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Profile Longleat Railway
The Longleat Miniature Railway must be one of the best kept secrets in the miniature railway world.It’s well known to thousands,or perhaps millions,of visitors to this West Country stately home:the line carries 5,000 passengers a day in the season,and as many as 450,000 a year - no one’s quite sure,because of the Longleat Estate’s complex ‘passport’ ticket system.If that ridership figure is correct,this 2km (1 1 / 4 mile) line is one of the busiest miniature railways in the country - possibly the busiest.But its route, history and locomotives are little known. The story begins in 1966 when Lord Bath first opened his Wiltshire home and Estate to the public.The main attractions were the house itself,and the wildlife safari park,but a number of peripheral attractions opened too,including a miniature railway. Rather than build and operate the line themselves,the Estate leased land to Les Anderson,then running a miniature railway at Severn Beach near Bristol.Anderson built a 15-inch line at Longleat,from a station near the stately home,for about 800 metres ( 1 / 2 mile) along a massive earth dam built by Capability Brown in the 19th Century to create
Miniature Railway 1 “...listening to the locomotives... he began to wonder if he had made the right decision...”
an ornamental lake.At the north end of the lake,the line was extended to a total of 1.2km ( 3 / 4 mile),but this twisty, steeply graded extension was rarely used by passenger trains. The railway opened with a number of locomotives including Ceawlin,a Rio Grandestyle 2-8-0 steam-outline diesel/hydraulic (with the diesel engine in the tender!),and a vaguely Brazilian-inspired diesel railcar,known only as the ‘Maroon Railcar’.The two diesels were joined in 1967 by Muffin,an 0-6-0 tender engine built by Berwyn Engineering,and in 1970 by Dougal,a tank engine manufactured by Severn Lamb. During these early years a rather unwilling sales rep was getting to know the line on occasional visits to the Longleat Estate.John Hayton came from a railway family.His father and two brothers worked on the railway,and for ten years from 1956 he worked at Appleby on the Settle & Carlisle line himself.By the mid-1960s,the industry seemed to be in terminal decline,and John left,working for a while at Shap quarry,where - listening to the last Princess Class locomotives thundering north - he began to wonder if he had made the right decision. From Cumbria,the family moved south,and John found work with a veterinary supply company based,oddly enough,in the yard of Castle Cary station on the West of England mainline.Unable and unwilling to shake the railway bug,John gradually began to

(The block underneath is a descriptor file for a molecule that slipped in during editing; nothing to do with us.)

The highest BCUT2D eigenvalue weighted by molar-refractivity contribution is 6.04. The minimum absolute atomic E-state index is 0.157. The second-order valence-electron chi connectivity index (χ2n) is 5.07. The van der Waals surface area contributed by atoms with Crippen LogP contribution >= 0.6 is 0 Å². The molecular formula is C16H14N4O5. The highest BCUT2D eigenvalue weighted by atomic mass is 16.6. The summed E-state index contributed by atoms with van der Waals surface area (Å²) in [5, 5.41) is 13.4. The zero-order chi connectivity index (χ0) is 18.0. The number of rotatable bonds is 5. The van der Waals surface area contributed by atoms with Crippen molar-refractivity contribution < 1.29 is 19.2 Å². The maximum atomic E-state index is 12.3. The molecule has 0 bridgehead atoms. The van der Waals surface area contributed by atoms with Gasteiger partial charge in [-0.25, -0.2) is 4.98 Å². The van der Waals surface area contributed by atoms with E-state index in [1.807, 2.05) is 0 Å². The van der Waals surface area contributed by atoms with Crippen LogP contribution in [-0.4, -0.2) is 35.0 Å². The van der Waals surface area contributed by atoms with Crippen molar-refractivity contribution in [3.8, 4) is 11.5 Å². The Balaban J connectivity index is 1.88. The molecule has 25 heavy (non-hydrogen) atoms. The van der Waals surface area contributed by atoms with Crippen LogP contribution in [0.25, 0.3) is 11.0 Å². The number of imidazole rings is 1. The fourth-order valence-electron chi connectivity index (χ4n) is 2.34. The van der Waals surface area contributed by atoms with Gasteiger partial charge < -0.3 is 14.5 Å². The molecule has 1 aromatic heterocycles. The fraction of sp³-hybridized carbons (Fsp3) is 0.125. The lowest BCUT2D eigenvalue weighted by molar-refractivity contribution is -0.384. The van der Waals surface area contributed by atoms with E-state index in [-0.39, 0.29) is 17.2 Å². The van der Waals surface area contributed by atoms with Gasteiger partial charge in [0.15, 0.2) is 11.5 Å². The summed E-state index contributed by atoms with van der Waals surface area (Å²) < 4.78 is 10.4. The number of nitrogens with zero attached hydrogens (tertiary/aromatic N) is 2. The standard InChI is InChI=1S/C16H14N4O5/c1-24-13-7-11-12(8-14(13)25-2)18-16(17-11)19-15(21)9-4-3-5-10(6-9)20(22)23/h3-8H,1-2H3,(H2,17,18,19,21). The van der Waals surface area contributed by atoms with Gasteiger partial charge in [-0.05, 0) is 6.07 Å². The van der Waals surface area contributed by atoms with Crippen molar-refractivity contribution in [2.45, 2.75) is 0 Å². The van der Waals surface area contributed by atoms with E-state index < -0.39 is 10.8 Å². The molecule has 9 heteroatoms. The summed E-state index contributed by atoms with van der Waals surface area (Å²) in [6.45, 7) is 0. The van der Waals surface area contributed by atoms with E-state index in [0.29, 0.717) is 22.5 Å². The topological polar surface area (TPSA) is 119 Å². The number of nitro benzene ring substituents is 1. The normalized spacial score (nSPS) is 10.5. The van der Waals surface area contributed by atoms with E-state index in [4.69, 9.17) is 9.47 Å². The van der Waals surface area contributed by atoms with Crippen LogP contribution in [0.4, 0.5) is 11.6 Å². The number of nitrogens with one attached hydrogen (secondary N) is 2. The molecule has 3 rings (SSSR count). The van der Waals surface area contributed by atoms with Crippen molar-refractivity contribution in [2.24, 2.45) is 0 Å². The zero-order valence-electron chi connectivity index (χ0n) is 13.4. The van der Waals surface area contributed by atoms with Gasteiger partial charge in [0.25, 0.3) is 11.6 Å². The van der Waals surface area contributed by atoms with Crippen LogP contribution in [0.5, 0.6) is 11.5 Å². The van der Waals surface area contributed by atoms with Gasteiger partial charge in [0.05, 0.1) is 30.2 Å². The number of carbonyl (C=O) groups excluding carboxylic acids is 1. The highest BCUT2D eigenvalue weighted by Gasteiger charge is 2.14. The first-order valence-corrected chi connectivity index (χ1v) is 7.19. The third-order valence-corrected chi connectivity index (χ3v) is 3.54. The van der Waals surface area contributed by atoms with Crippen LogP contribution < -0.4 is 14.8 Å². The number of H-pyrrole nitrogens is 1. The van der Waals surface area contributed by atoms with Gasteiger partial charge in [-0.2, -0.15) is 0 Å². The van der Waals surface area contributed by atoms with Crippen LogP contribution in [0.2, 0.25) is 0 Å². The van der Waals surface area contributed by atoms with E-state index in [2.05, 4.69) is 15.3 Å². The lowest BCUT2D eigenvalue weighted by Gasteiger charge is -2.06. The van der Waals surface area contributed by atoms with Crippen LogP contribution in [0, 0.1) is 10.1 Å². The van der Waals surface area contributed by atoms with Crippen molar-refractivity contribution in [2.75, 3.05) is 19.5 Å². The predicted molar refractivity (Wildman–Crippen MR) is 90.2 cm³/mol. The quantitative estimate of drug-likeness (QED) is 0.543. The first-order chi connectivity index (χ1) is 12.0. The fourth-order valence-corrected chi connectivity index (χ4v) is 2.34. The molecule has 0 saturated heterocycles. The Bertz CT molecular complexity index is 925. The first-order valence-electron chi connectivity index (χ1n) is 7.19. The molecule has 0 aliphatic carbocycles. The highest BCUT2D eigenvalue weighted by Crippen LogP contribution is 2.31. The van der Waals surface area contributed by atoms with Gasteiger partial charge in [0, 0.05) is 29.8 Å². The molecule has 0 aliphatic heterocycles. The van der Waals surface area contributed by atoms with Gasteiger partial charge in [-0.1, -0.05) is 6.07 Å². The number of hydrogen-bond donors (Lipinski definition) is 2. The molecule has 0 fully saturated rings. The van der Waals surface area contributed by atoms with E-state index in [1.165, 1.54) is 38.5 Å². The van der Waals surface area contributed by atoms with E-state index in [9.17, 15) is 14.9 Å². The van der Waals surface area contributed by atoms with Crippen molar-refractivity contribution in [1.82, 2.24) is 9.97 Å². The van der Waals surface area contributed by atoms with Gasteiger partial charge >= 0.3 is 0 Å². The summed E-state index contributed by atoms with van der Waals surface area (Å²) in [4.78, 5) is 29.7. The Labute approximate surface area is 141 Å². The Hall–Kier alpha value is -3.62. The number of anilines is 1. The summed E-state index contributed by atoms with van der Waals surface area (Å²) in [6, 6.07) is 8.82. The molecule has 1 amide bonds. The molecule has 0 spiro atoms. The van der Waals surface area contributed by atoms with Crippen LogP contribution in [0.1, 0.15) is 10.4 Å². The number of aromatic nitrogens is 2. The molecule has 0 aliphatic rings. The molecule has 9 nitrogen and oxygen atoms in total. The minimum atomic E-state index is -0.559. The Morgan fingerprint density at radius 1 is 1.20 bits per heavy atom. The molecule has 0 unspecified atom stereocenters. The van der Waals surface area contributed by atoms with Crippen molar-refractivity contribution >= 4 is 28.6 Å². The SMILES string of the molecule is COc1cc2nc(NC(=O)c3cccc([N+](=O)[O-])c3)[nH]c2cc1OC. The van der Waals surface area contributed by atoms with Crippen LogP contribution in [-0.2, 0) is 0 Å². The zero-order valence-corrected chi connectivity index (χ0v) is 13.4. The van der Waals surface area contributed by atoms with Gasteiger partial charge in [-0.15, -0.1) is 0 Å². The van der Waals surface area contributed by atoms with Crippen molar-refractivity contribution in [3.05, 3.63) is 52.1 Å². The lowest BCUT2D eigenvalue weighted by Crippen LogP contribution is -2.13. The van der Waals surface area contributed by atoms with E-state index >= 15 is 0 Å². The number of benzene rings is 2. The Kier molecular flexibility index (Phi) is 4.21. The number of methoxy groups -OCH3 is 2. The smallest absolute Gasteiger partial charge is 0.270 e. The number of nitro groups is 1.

PHOTO:Photo Precision Ltd
1980s.As usual,Rio,far left,is in reserve,while Dougal departs from platform 2 and the railcar arrives on platform 1.This sort of manoeuvre was difficult in practice
Miniature Railway 1